In the late 80s, if you'd ordered a V12 from Sant'Agata, it was either an edgy, wedgy supercar or a three-ton SUV monster. With the festive family season upon us, we chose to reunite the Countach LP 5000 S Quattrovalvole with the LM002 The child-like grins of Countach owners were hidden behind mirrored Ray-BansStep back to 1985, and the Countach has been on the market for more than decade. Most supercars would look dated by this point, but the outrageously futuristic lines of the legendary Lambo are maturing nicely. Spring sees the Countach LP 5000 S Quattrovalvole revealed in Geneva - a brutal, barely controllable beast with a V12 now of 5.2-litre capacity (and four valves per cylinder, hence the mouthful of a name), conjuring 455bhp and 340lb ft of torque. The 'QV' sobriquet also has visual connotations, with wide arches and a huge rear spoiler diluting the purity of the lines originally penned by Gandini - with 'diluted' becoming 'destroyed' in the case of the US-spec models, which were fitted with an unsightly front bumper hanging from the tapered nose. However, despite the lack of changes to address the Countach's major drawbacks - low-speed manoeuvrability, lack of visibility and asthmatic air-con - buyers remained enthusiastic, their child-like grins hidden behind mirrored Ray-Bans.
A 4X4 MONSTER WHICH SHOOK THE WORLD... AND THE GROUND BENEATH IT
The Countach was by far the most eye-catching supercar at the time but, if you really wanted to be noticed, you'd go for the most brutal machine ever to leave Sant'Agata: the LM002. The 2.7-tonne leviathan had its roots in an ill-fated project for the army - the oil crisis meant demand for supercars had waned, while the US was in search of a vehicle with desert warfare in mind. By the time the 'Rambo Lambo' had been civilianised, the engine had not only moved from the rear to the front, but had also morphed from a lazy Chrysler V8 to the very same 5.2-litre V12 as found the Countach QV. This meant that, for many years, the LM002 was the fastest SUV in the world.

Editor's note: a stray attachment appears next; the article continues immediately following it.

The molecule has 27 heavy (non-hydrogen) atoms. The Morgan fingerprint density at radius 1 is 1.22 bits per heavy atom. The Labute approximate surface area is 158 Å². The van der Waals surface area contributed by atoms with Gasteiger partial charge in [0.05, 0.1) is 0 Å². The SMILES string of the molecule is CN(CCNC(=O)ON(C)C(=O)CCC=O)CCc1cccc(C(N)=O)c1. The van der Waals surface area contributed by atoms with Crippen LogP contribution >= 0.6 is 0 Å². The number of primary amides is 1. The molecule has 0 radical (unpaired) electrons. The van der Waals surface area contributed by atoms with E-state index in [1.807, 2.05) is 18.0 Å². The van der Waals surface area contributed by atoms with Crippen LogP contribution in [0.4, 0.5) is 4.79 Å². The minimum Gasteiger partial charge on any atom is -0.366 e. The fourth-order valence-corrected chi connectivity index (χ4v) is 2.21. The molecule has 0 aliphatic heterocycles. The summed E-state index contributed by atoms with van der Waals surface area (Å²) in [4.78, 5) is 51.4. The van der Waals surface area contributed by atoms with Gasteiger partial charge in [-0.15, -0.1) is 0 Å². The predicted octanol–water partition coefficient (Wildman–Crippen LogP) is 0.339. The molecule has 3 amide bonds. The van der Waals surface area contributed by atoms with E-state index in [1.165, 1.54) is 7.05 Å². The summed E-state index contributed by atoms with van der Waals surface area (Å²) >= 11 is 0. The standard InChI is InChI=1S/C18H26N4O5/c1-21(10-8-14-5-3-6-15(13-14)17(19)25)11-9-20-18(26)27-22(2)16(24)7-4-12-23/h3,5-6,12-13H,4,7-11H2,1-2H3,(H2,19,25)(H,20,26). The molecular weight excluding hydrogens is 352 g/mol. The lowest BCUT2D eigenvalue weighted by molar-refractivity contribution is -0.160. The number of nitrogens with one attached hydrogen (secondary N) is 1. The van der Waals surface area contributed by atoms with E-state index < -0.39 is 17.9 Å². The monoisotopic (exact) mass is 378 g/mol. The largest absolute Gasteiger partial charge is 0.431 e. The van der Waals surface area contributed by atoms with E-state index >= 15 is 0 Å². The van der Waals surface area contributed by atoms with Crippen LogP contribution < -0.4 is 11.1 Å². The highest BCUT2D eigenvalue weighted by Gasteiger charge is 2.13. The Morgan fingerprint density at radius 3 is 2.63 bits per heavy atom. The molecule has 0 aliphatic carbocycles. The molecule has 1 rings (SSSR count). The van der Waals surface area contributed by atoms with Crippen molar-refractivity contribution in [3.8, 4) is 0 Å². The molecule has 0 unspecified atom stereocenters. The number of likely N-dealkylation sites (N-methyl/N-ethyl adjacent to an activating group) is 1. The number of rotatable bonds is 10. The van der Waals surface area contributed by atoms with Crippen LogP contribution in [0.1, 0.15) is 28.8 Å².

A BULL FOR ALL OCCASIONS
Of course, those who could afford the luxury would have both these polar opposites in the garage: the Countach QV for boulevard showboating - including the famous reverse-parking-with-doors-up manoeuvre - and the LM002 for when the minimal ground clearance of the QV proved inadequate. But while the Countach is considered to be one of the all-time greats of supercar stardom, the relatively rare LM002 (fewer than 300 are believed to exist today) remains an acquired taste.
ONE FOR THE BAD BOYS
The LM002's unsurprising thirst made it popular in oil-rich countries, but the intimidating road presence also made it a hit with the bad boys. We're not only talking pop-culture mischief-makers such as Sly Stallone and Mike Tyson here; the likes of Muammar Qadaffi, Pablo Escobar and Uday Hussein were also known to have owned one - the latter's sequestered LM famously blown up in an explosives demonstration by U.S. soldiers unaware of the car's rarity. Despite its laughable impracticality in today's society, it's ironic how ahead of its time the LM002 was. Rivals would have included Cayenne Turbos and AMG G-Wagons had it been produced today; onlookers barely bat an eyelid at these cars, while Lamborghini's brutal 80s beast would stop them in their tracks.Photos: Jan Baedeker the two cars seen here, theand the , can currently be found for sale at Swiss-based Classic Driver dealer . Our recommendation is to ask for a package price